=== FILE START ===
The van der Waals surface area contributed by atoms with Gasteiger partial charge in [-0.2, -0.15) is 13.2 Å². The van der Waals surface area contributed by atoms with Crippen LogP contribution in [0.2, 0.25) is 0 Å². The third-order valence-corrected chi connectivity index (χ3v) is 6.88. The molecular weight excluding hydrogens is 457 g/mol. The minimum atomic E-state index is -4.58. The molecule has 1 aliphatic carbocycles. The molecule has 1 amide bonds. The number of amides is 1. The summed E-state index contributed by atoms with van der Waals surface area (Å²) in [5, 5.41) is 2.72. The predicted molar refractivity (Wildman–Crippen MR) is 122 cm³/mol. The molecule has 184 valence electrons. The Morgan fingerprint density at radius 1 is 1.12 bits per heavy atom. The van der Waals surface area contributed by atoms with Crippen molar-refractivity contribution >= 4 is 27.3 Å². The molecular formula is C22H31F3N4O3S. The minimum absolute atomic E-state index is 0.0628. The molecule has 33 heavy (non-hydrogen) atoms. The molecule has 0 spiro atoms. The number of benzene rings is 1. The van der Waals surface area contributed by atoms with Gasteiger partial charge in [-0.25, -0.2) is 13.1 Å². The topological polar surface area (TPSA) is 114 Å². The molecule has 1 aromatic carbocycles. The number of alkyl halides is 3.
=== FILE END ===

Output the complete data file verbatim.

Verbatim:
The van der Waals surface area contributed by atoms with Gasteiger partial charge in [-0.2, -0.15) is 13.2 Å². The van der Waals surface area contributed by atoms with Crippen LogP contribution in [0.2, 0.25) is 0 Å². The third-order valence-corrected chi connectivity index (χ3v) is 6.88. The molecular weight excluding hydrogens is 457 g/mol. The minimum atomic E-state index is -4.58. The molecule has 1 aliphatic carbocycles. The molecule has 1 amide bonds. The number of amides is 1. The summed E-state index contributed by atoms with van der Waals surface area (Å²) in [5, 5.41) is 2.72. The predicted molar refractivity (Wildman–Crippen MR) is 122 cm³/mol. The molecule has 184 valence electrons. The Morgan fingerprint density at radius 1 is 1.12 bits per heavy atom. The van der Waals surface area contributed by atoms with Crippen molar-refractivity contribution >= 4 is 27.3 Å². The molecular formula is C22H31F3N4O3S. The minimum absolute atomic E-state index is 0.0628. The molecule has 33 heavy (non-hydrogen) atoms. The molecule has 0 spiro atoms. The number of benzene rings is 1. The van der Waals surface area contributed by atoms with Gasteiger partial charge in [-0.25, -0.2) is 13.1 Å². The topological polar surface area (TPSA) is 114 Å². The molecule has 1 aromatic carbocycles. The number of alkyl halides is 3.